Revealing the Divine Wisdom of God Through the Holy Scripture (Part V)

Martyr Diomedes the Physician of Tarsus, in Cilicia

Martyr Diomedes the Physician of Tarsus, in Cilicia

My beloved spiritual children in Christ Our Only True God and Our Only True Savior,


By His Eminence Metropolitan KALLISTOS (Ware) of Diokleia

"All Scripture is given by inspiration of God (2 Timothy 3:16)

"...Obedient receptivity to God's word means above all two things: a sense of wonder and an attitude of listening. (1) Wonder is easily quenched. Do we not feel all too often, as we read the Holy Bible, that it has become overly familiar, even boring? Have we not lost our alertness, our sense of expectation? How far are we changed by what we read? Continually, we need to cleanse the doors of our perception and to look with new eyes, in awe and amazement, at the miracle that is set before us--the ever-present miracle of God's Divine word of salvation expressed in human language. As Plato remarked, 'The beginning of truth is to wonder at things.'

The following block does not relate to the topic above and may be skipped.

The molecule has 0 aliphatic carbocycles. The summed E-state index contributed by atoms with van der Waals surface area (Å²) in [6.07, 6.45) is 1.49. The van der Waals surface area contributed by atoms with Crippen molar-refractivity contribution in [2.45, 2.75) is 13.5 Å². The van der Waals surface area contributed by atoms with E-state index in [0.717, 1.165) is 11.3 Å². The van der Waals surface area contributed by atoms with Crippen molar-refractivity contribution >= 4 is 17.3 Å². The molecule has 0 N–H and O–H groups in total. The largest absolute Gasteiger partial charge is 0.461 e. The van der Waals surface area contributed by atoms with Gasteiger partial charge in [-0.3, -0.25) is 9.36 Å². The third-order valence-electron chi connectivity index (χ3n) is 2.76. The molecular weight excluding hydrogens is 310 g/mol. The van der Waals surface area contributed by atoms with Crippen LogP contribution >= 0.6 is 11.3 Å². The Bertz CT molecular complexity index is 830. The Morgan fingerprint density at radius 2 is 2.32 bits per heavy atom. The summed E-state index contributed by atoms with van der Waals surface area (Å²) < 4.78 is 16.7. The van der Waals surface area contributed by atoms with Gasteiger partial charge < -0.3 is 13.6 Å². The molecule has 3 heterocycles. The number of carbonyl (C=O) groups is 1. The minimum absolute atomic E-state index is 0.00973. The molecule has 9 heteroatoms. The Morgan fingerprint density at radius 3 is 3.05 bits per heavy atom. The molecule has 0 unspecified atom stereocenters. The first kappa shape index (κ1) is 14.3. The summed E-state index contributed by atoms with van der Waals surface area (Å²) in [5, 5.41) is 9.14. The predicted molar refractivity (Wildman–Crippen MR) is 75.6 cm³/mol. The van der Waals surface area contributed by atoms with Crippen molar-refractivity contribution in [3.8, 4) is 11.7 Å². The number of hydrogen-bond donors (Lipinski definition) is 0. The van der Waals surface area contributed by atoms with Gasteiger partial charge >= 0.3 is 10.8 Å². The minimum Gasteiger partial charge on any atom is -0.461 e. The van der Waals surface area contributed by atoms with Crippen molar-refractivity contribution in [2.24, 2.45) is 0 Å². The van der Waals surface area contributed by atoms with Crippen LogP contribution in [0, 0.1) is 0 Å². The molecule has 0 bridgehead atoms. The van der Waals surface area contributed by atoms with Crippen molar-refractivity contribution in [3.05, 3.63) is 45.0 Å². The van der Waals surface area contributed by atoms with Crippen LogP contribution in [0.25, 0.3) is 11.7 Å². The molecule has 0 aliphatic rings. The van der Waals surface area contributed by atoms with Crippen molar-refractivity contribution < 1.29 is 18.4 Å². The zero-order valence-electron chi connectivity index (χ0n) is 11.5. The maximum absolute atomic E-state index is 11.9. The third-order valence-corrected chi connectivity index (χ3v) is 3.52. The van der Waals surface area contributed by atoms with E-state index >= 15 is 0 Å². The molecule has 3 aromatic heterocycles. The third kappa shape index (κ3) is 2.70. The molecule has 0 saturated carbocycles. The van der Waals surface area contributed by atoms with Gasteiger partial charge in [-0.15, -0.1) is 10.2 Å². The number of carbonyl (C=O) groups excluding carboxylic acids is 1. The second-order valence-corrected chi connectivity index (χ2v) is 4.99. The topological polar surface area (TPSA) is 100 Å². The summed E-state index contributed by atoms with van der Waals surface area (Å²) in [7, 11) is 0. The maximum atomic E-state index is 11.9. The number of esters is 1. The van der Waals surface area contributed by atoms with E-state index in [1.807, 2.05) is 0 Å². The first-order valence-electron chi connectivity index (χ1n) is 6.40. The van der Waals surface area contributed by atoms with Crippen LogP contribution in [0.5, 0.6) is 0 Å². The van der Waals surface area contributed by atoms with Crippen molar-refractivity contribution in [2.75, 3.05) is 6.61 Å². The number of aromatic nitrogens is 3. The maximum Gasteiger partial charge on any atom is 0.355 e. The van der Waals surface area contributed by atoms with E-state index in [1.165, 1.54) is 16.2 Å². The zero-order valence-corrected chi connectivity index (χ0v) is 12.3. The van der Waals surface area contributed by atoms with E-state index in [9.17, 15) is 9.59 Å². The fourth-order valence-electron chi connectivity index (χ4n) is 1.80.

(2) If obedience means wonder, it also means listening. Such indeed is the literal meaning of the word for "obey" in both Greek and Latin--to hear (Eepakoe). The trouble is that most of us are better at talking than at listening.

One of the primary requirements, if we are to acquire a "scriptural mind," is to stop talking and to start listening. When we enter an Orthodox Church, there in the apse is the figure of the Mother of God with her hands raised to heaven--the ancient scriptural manner of praying that many still use today. Such is also to be our attitude to Holy Scripture--an attitude of openness and attentive receptivity, our hands invisibly outstretched to heaven.